Friday, 14 November 2014

Why the BBC came into being

If your full name is Hans Henricus Schotanus á Steringa Idzerda you are bound to become a special man. And indeed that was the case. Hans (and not Hanso as he is called in many publications) Henricus Schotanus à Steringa, those were his first and middle names, was going to be the man responsible for broadcasting the first public radio program ever. And with radio program I do not mean a point to point radio connection but an organized broadcast from one point to an in principle unlimited audience. Hans was born in the Dutch province of Friesland on September 26, 1885 as the son of a country doctor. The medical profession was clearly not his cup of tea. His preference was electro technology. 
The first public radio program
ever, published on Nov. 5, 1919
After studying this in the German city of Bingen he established himself in The Hague where he started his own company. Later he set up NRI, which is short for Dutch Radio Industries. There he manufactured devices and parts for wireless telegraphy. Sometime between 1917 and 1919 he convinced Philips to develop a tube to replace the hitherto used radio crystals. Making use of Hans' last name Idzerda they called it the ideezet. By this time he lived in the Beukstraat 8-10. There he build the broadcasting device with the call sign PCGG. On November 5, 1919 he put an ad in the Nieuwe Rotterdamsche Courant announcing a Soireé-Musicale for the next day. The broadcast was using a frequency of 670 metres. Officially he operated under a test license but the power of his device was such that there was a clear reception in large parts of England. Newspaper reports appeared in local newspapers such as the Burnley News (May 24, 1922) and the Kent & Sussex Courier (July 28, 1922). Subsequently the Daily Mail planned to start their own broadcasts. However, the Postmaster General rejected this idea. After that the Daily Mail contacted Idzerda in The Hague. The result was that he started a program for English listeners every Sunday evening. English musicians played an important role. Many people became aware of The Voice from The Hague transmitting at a wave length of 1,085 metres. Pub owners installed loudspeakers in their establishments thus attracting additional customers. Speakers were placed in town squares so that people could enjoy this latest technological feat. The popularity of  these foreign stations put pressure on the Government and on November 14, 1922 the BBC was founded.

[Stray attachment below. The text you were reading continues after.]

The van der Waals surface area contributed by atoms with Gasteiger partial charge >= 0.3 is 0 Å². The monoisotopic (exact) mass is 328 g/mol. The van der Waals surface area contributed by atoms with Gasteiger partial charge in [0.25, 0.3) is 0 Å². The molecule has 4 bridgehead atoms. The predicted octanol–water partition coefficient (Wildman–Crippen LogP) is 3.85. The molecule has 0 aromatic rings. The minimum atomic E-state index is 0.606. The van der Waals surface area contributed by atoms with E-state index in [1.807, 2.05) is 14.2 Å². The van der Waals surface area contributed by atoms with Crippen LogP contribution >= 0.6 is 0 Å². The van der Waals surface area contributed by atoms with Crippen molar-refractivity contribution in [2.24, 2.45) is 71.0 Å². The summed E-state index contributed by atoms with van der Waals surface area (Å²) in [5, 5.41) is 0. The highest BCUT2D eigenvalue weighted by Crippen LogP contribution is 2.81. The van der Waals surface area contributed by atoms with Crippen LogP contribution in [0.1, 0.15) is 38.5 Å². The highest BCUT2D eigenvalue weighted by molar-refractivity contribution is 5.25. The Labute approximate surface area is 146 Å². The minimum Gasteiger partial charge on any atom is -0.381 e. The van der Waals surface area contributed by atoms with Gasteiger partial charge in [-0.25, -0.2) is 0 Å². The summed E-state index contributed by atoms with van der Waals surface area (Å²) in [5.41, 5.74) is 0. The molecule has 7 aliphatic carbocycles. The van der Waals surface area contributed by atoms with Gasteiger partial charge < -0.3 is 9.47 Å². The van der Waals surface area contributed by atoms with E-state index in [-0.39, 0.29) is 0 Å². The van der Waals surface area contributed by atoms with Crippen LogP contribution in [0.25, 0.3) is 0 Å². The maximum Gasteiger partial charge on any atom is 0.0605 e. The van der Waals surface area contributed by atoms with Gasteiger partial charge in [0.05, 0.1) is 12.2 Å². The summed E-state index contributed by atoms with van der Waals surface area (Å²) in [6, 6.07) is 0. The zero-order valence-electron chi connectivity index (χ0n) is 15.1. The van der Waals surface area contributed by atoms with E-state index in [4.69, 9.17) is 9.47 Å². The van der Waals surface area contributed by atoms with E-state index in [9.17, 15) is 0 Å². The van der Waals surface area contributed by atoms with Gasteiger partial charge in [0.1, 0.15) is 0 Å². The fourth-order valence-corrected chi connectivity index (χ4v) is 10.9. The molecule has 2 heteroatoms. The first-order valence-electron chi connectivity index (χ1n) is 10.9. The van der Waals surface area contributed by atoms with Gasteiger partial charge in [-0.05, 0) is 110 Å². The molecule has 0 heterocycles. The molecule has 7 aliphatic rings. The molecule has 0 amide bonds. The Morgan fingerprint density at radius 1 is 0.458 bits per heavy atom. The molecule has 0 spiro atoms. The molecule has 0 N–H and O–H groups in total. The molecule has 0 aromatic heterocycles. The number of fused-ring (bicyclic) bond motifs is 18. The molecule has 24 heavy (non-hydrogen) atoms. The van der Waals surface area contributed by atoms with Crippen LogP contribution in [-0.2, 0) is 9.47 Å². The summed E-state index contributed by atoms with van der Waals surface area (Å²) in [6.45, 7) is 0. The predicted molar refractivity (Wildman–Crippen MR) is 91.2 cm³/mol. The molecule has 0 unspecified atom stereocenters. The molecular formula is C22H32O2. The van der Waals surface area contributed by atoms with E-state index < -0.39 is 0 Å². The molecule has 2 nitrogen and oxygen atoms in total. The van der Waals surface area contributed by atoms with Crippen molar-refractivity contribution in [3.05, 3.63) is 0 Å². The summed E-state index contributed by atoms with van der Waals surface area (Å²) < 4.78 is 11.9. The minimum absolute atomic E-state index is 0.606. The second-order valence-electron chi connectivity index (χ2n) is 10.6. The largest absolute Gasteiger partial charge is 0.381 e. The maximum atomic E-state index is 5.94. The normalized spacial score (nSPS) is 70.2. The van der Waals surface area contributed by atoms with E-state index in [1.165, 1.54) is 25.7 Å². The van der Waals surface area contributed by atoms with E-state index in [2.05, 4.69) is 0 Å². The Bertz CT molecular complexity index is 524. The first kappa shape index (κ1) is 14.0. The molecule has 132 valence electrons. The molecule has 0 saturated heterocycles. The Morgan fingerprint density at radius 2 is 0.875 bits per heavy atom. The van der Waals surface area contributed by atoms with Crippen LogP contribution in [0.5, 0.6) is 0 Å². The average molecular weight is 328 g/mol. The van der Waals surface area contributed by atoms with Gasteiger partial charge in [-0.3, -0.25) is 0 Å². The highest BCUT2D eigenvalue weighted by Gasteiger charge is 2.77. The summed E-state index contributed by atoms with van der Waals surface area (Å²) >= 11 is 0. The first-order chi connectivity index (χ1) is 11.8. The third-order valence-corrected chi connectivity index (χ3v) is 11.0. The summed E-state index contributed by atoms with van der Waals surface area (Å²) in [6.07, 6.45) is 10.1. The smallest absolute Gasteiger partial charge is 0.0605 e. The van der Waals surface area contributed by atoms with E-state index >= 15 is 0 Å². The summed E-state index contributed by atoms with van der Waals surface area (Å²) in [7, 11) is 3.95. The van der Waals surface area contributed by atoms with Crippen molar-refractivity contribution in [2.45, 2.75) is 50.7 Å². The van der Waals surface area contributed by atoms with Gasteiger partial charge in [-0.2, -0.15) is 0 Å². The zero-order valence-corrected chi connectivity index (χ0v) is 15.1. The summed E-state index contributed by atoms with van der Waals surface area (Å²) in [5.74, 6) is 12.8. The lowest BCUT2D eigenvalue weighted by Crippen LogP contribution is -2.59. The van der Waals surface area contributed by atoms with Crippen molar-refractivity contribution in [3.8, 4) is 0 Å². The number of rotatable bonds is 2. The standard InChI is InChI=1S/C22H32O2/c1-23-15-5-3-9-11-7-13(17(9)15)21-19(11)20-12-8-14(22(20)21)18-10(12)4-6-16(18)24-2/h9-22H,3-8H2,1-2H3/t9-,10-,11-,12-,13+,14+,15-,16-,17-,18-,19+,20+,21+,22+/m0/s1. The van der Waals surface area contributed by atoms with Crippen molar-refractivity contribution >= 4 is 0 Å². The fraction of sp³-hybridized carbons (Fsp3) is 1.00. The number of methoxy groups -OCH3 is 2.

Now, I am not suggesting that this latter fact was solely caused by Dutch Idzerda. After all there were other stations in the air as well, e.g. one from Paris. But, being born in The Hague, I like to think that Hans Idzerda contributed to the foundation of one of the most famous public radio networks in the world.
Birth certificate of Hans Idzerda
In many publications here it is suggested that Hans' surname is Schotanus à Steringa Idzerda. This certificate makes clear that his surname is Idzerda, nothing more and nothing less. Admittedly first and middle names Hans Henricus Schotanus à Steringa are a bit unusual but they are clearly shown as such in the certificate.
Hans Idzerda died 59 years old. During the war in 1944 he was satisfying his technical curiosity by collecting pieces of a crashed German V2 missile. German soldiers saw this and he was arrested on suspicion of espionage. For this he was executed in The Hague on November 3 that year.

The ideezet radio tube as manufactured by Philips

The wireless transmitter with station identification PCGG
used to broadcast an English program to England
8-10 Beukstraat, The Hague
The offices of the Dutch Radio Industries in The Hague also served as the first public radio studio.

From the Illustrated London News, April 29, 1922
 The accompanying text says this is an English family enjoying the Sunday afternoon "Dutch concert". In case you were wondering, the transmitter is said to be a Burndept MkIV with separate tuner.

Photo credits
Picture Idzerda
Picture Ideezet radio tube
Picture PCGG transmitter
Picture Beukstraat 8-10 Beeldbank Gemeentearchief Den Haag

This post is based on an article in newspaper Den Haag Centraal, Nov. 7, 2014 written by Paul Waaijers.


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